We at The Motley Fool don't hesitate to pit closely related companies against each other to determine which we view as the better stock. That's the case when we place Berkshire Hathaway (NYSE:BRK-A)(NYSE:BRK-B) in contention with Coca-Cola (NYSE:KO).

These two aren't just heavyweights in their respective industries -- they're also linked financially, which adds an interesting dimension to any contest between the two. 

Buffett and ex-Coke CEO Muhtar Kent

Image source: Coca-Cola

Incumbent growth

Coke has been in Berkshire's stock portfolio since 1988, and these days, it's the fourth-largest holding by market value. Berkshire's 400 million shares amount to about 9.4% of the company, making it Coke's largest shareholder.

Coke is built on a foundation of sugary beverages, which have fallen somewhat out of favor as consumers (at least in Western markets) grow increasingly health consciousness.

In response to this challenging environment, Coke has whittled its business down to more profitable activities. One among its notable moves in that effort was to spin off its low-margin bottling operations. Another was to expand its offerings in various non-soda beverage categories such as juice and energy drinks. Recently it even ponied up to acquire Costa, a chain of coffee shops.

Although Coke will forever be identified with its namesake sugar-rich beverage, it has done well by branching out. Organic revenue rose 6% on a year-over-year basis in the company's most recently reported quarter. Unit case volume was in positive territory, if not spectacularly, with 2% growth. Adjusted per-share net profit came in higher than analysts'  expectations, up 14% to $0.58.

Analysts in general think the company can keep growing. Collectively, they're forecasting 6% EPS gains for fiscal 2019, on the back of revenue they foresee rising by 4%.

Bumpy Berkshire

Last year included plenty of highs and lows for Berkshire Hathaway. The performance of the stocks in its portfolio was decidedly mixed. Notably, longtime Buffett favorite (and No. 3 holding) Wells Fargo lagged well behind its big banking peers, largely due to the fallout from a series of scandals. Apple (NASDAQ:AAPL) -- the No. 1 holding by market value -- had a bumpy year too; its stock price sank by almost 7%, a slightly worse result than was delivered by the S&P 500 index.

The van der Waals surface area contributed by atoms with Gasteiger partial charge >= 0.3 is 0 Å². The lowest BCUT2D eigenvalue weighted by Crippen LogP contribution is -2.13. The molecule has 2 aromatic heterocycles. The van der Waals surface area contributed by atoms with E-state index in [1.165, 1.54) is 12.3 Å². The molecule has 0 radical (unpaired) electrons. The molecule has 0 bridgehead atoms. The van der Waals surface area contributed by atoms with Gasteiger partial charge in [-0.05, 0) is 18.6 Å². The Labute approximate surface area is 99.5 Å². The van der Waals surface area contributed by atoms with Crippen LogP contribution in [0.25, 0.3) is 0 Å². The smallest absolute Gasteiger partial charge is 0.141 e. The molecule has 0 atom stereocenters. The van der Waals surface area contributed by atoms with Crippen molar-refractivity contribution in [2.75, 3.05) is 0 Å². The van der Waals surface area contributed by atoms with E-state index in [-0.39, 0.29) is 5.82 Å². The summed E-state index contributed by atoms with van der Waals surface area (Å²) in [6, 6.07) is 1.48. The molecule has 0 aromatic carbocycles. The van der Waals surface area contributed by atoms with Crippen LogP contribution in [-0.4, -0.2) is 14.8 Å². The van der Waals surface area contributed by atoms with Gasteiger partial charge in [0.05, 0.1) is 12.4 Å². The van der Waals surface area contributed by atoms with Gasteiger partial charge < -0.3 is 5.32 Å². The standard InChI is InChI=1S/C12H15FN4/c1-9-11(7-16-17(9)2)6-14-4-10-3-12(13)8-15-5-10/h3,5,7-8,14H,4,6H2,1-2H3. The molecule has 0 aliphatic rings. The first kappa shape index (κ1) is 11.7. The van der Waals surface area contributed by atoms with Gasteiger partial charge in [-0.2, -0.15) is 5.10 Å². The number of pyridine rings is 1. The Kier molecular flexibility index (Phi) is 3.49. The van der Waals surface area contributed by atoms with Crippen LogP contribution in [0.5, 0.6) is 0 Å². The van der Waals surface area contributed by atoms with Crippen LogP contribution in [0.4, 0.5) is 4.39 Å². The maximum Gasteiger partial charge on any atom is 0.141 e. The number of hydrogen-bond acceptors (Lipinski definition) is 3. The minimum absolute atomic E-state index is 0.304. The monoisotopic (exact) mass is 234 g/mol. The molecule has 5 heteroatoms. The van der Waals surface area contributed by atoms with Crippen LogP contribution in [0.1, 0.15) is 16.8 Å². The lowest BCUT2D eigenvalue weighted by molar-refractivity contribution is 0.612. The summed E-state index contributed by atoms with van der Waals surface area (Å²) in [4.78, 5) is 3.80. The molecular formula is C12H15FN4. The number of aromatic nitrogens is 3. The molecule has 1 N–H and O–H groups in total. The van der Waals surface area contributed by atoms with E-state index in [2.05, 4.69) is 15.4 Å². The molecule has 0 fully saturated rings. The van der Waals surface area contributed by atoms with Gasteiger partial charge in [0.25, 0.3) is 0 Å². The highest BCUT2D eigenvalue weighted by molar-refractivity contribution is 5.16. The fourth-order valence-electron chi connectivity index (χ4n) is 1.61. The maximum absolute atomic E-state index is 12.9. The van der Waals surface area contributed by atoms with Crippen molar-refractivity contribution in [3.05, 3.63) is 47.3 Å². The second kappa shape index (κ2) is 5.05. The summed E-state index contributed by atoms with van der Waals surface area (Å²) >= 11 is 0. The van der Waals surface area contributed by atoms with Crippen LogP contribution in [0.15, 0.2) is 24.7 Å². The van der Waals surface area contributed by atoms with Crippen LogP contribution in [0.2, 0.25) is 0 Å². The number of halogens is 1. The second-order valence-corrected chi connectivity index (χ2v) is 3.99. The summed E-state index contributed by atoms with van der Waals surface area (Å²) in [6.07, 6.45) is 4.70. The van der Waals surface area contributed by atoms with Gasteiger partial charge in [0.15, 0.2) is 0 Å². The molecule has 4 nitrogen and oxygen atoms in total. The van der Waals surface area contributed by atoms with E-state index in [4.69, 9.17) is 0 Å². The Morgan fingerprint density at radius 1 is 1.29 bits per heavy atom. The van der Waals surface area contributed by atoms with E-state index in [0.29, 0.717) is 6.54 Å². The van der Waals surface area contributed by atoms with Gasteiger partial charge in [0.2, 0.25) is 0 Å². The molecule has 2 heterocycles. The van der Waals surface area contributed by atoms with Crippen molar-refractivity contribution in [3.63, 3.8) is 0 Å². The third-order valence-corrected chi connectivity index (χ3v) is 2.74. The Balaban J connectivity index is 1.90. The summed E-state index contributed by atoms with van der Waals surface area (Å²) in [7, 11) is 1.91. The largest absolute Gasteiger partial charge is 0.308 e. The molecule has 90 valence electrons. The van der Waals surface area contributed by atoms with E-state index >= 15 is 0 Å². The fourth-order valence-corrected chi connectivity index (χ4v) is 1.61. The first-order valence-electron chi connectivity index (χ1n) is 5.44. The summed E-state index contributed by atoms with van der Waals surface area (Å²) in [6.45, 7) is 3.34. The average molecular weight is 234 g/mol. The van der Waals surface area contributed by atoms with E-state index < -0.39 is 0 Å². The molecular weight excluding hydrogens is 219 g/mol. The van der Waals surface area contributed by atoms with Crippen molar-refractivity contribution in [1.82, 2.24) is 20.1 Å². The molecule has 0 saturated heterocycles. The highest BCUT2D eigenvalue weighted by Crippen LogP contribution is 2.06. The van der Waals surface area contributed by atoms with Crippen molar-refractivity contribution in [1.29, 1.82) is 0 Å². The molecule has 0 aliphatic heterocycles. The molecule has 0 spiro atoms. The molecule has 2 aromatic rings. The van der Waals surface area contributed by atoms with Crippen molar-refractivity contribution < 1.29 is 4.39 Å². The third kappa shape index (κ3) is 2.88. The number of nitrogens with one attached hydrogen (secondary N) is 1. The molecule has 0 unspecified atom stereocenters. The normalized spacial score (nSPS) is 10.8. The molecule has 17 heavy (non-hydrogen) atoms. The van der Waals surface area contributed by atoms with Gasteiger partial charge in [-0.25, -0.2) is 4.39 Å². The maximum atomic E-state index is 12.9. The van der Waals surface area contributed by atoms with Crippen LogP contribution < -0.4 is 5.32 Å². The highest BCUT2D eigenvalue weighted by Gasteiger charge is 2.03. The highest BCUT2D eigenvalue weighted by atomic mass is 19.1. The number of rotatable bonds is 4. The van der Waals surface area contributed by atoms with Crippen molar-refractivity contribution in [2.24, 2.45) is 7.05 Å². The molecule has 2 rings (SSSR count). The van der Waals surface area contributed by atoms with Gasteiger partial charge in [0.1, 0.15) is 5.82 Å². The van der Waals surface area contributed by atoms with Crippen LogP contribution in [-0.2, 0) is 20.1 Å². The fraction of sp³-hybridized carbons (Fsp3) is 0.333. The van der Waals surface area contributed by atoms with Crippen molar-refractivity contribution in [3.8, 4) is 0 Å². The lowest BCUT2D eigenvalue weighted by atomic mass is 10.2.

In fact, the only stock among Berkshire's top five holdings to land in positive territory from the beginning of 2018 to its end was... wait for it... Coke, with a 3% gain.

Berkshire's troubles with its major stock positions threatened to overshadow some positive developments for the company, particularly in the insurance field. Compared to 2017, 2018 was light on major disasters, so the company's insurance operations performed much better on a year-over-year basis.

The prospects for the upper end of Berkshire's portfolio today appear a bit brighter. Apple recently reported a quarter of record revenues and net profits, so hopefully the stock's struggles are largely behind it.

Meanwhile, credit card holdings American Express, Visa and Mastercard are front-line generals in the war on cash. And their leadership in that expanding marketplace should help keep their share prices on an upward march.

It's impossible to predict beyond the extremely near term when natural disasters will strike specifically. But if there aren't too many this year, Berkshire's insurance group should continue to be a lucrative profit center for the company.

Bet on Buffett

For me, the choice between these two stocks is easy: Berkshire Hathaway has so many sources of revenue and profit growth, not the least of which a stock portfolio that looks quite strong despite 2018's correction. Berkshire will have a cracking good year at some point -- most likely sooner rather than later, and its stock would certainly be my pick.

Coke has been doing many things right, and I believe it's executing skillfully on a sensible strategy for improvement. But at its core, the company is  a seller of liquid candy, and that puts it out of sync with the trend of consumers' desires. Considering that, I wouldn't expect spectacular growth from Coke, no matter how well it's adjusting to the current reality. 

Eric Volkman has no position in any of the stocks mentioned. The Motley Fool owns shares of and recommends Apple, Berkshire Hathaway (B shares), and Mastercard. The Motley Fool owns shares of Visa and has the following options: long January 2020 $150 calls on Apple and short January 2020 $155 calls on Apple. The Motley Fool has a disclosure policy.